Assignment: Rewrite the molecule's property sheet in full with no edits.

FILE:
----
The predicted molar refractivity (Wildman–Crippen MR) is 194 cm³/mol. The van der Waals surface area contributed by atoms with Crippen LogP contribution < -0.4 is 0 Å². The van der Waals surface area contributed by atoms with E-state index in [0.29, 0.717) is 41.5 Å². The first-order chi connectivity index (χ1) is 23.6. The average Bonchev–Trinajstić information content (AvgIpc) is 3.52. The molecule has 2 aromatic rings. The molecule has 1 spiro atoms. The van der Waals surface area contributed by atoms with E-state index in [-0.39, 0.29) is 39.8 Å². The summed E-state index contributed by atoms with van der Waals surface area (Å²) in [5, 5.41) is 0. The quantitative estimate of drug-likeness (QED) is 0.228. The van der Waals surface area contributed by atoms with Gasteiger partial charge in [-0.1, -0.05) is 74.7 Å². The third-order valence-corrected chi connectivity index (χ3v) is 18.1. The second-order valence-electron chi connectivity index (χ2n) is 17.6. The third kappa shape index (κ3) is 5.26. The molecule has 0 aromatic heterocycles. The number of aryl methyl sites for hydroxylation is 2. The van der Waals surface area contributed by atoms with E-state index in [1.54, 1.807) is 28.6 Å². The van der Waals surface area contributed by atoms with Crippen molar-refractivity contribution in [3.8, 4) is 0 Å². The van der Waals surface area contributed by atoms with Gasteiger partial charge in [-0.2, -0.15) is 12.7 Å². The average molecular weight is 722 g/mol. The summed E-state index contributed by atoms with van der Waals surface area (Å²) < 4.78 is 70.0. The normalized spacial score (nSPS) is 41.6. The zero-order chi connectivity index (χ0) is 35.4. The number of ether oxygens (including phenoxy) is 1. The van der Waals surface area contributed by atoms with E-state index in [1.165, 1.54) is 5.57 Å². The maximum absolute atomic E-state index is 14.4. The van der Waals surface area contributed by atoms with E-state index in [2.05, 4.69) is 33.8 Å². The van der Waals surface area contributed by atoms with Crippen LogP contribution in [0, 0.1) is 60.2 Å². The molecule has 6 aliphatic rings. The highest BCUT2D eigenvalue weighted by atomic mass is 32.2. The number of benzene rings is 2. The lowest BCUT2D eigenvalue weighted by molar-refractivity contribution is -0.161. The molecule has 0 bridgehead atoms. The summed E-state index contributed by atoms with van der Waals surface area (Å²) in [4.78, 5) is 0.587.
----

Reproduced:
The predicted molar refractivity (Wildman–Crippen MR) is 194 cm³/mol. The van der Waals surface area contributed by atoms with Crippen LogP contribution < -0.4 is 0 Å². The van der Waals surface area contributed by atoms with E-state index in [0.29, 0.717) is 41.5 Å². The first-order chi connectivity index (χ1) is 23.6. The average Bonchev–Trinajstić information content (AvgIpc) is 3.52. The molecule has 2 aromatic rings. The molecule has 1 spiro atoms. The van der Waals surface area contributed by atoms with E-state index in [-0.39, 0.29) is 39.8 Å². The summed E-state index contributed by atoms with van der Waals surface area (Å²) in [5, 5.41) is 0. The quantitative estimate of drug-likeness (QED) is 0.228. The van der Waals surface area contributed by atoms with Gasteiger partial charge in [-0.1, -0.05) is 74.7 Å². The third-order valence-corrected chi connectivity index (χ3v) is 18.1. The second-order valence-electron chi connectivity index (χ2n) is 17.6. The third kappa shape index (κ3) is 5.26. The molecule has 0 aromatic heterocycles. The number of aryl methyl sites for hydroxylation is 2. The van der Waals surface area contributed by atoms with E-state index in [1.54, 1.807) is 28.6 Å². The van der Waals surface area contributed by atoms with Crippen molar-refractivity contribution in [3.8, 4) is 0 Å². The van der Waals surface area contributed by atoms with Gasteiger partial charge in [-0.2, -0.15) is 12.7 Å². The average molecular weight is 722 g/mol. The summed E-state index contributed by atoms with van der Waals surface area (Å²) < 4.78 is 70.0. The normalized spacial score (nSPS) is 41.6. The zero-order chi connectivity index (χ0) is 35.4. The number of ether oxygens (including phenoxy) is 1. The van der Waals surface area contributed by atoms with E-state index in [1.165, 1.54) is 5.57 Å². The maximum absolute atomic E-state index is 14.4. The van der Waals surface area contributed by atoms with E-state index in [2.05, 4.69) is 33.8 Å². The van der Waals surface area contributed by atoms with Crippen LogP contribution in [0, 0.1) is 60.2 Å². The molecule has 6 aliphatic rings. The highest BCUT2D eigenvalue weighted by atomic mass is 32.2. The number of benzene rings is 2. The lowest BCUT2D eigenvalue weighted by molar-refractivity contribution is -0.161. The molecule has 0 bridgehead atoms. The summed E-state index contributed by atoms with van der Waals surface area (Å²) in [4.78, 5) is 0.587.